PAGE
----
The rest of the post (although not the rest of the essay) can be found here.

March 3, 2006

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Filed under: Books,Fan Fiction,Jane Eyre,Wuthering Heights — by bronteana @ 12:56 am

Brontës make Happiest and Most Depressing List

In a previous post we discussed Jane Eyre making the list for books adults should read before they die. Jane Eyre and Wuthering Heights have also made another sort of World Book Day list- most happiest and most depressing ending lists!

Pride and Prejudice was voted the happiest ending in literature, followed by To Kill a Mockingbird and Jane Eyre.

Only one in fifty readers, it seems, likes to be left tearful at the last page, so the survey also asked which unhappy endings readers would most like to change: Tess of the D’Urbervilles was a clear winner, with readers demanding clemency more than a century after Thomas Hardy sent his tragic heroine to her death. It was also felt that the endings of Wuthering Heights, 1984 and Gone with the Wind were all too depressing, and should be perked up.

The snarky columnist decides to try their hand at refashioning the ending to Jane Eyre, to see how it might be made a little darker:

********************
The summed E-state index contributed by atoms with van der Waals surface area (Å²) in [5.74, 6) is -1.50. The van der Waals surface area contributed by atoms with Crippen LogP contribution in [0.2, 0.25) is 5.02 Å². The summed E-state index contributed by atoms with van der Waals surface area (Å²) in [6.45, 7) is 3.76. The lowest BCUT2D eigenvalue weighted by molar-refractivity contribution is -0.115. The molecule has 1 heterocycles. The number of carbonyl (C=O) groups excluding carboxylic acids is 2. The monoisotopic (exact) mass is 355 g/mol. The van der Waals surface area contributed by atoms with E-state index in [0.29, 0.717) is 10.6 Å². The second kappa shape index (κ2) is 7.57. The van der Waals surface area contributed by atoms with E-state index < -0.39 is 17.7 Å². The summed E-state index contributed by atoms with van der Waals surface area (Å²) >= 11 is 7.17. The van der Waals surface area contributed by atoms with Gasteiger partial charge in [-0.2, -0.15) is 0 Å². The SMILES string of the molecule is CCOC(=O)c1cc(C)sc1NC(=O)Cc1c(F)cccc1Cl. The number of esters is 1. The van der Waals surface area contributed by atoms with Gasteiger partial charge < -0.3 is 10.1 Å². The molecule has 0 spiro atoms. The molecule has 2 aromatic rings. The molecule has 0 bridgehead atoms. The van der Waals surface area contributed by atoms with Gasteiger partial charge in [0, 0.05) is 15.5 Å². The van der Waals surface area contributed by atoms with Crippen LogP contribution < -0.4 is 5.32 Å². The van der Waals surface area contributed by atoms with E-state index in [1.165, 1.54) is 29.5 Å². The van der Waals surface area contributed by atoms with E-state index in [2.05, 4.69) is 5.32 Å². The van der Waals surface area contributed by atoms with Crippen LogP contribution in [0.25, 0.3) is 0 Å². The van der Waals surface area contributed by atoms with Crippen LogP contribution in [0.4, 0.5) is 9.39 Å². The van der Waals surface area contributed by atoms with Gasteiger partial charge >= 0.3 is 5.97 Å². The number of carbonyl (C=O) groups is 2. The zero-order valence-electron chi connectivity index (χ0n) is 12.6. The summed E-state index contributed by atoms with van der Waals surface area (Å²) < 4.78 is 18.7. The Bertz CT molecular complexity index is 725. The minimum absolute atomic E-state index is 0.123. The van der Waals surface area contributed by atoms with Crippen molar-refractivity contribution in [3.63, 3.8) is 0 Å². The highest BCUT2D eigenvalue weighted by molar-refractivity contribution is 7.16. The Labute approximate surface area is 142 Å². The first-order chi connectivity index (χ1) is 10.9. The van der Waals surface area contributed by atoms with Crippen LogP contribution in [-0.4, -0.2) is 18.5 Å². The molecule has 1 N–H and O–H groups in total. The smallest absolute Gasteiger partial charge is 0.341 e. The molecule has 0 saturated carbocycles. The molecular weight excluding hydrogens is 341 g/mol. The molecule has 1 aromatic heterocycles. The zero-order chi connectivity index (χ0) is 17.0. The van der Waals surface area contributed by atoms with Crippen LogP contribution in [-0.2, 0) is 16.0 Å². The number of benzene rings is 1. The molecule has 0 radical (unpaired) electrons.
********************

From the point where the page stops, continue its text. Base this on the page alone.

And since we are making unhappy endings cheerier, for the gloomy 2 per cent there are ways of rendering happy endings a little darker, starting with Jane Eyre: The original “My Edward and I, then, are happy” needs another clause “. . . or we would be, if that bloody Bertha hadn’t found the fire escape.”

The columnist also goes on to note the boom in fan fiction.

The Fanfic.net website has more than 200,000 Harry Potter stories that J. K. Rowling never wrote.

It also contains half a dozen Brontë 'fics'. They don't deserve a category, which is accorded to Jane Austen, and Mindsweeper… yes, the computer game where you click those little boxes and sometimes kill a smiley face. Several of the best stories on the Brontë novels had been 'boojumed' to use a term from Jasper Fforde, because they violated regulations on the use of colons and other punctuation. These were mostly hilarious works, such as a parody in which we find that Mr Rochester has Brittney Spears living in his attic. Another asks the question, what if Jane had gone to India?

February 28, 2006

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Filed under: Jane Eyre,Jane Eyre: The Musical,Media,Wuthering Heights — by bronteana @ 1:26 pm

Brontëana Index

Firstly, long-time readers will notice a slight change to the Brontëana layout. I have been trying to find an efficient way to organise the archives for some time and have finally met with some limited success. This is only a start, but now for the first time you can search the archives from the bottom of the sidebar under 'Brontëana Index'. So far I have only indexed the primary works of the Brontës and the immediate family members themselves- although the archives contain information about the extended family as well. All of that and more will be more readily available in time. But it is a step in the right direction! Check back soon, I intend to keep working on it over the week.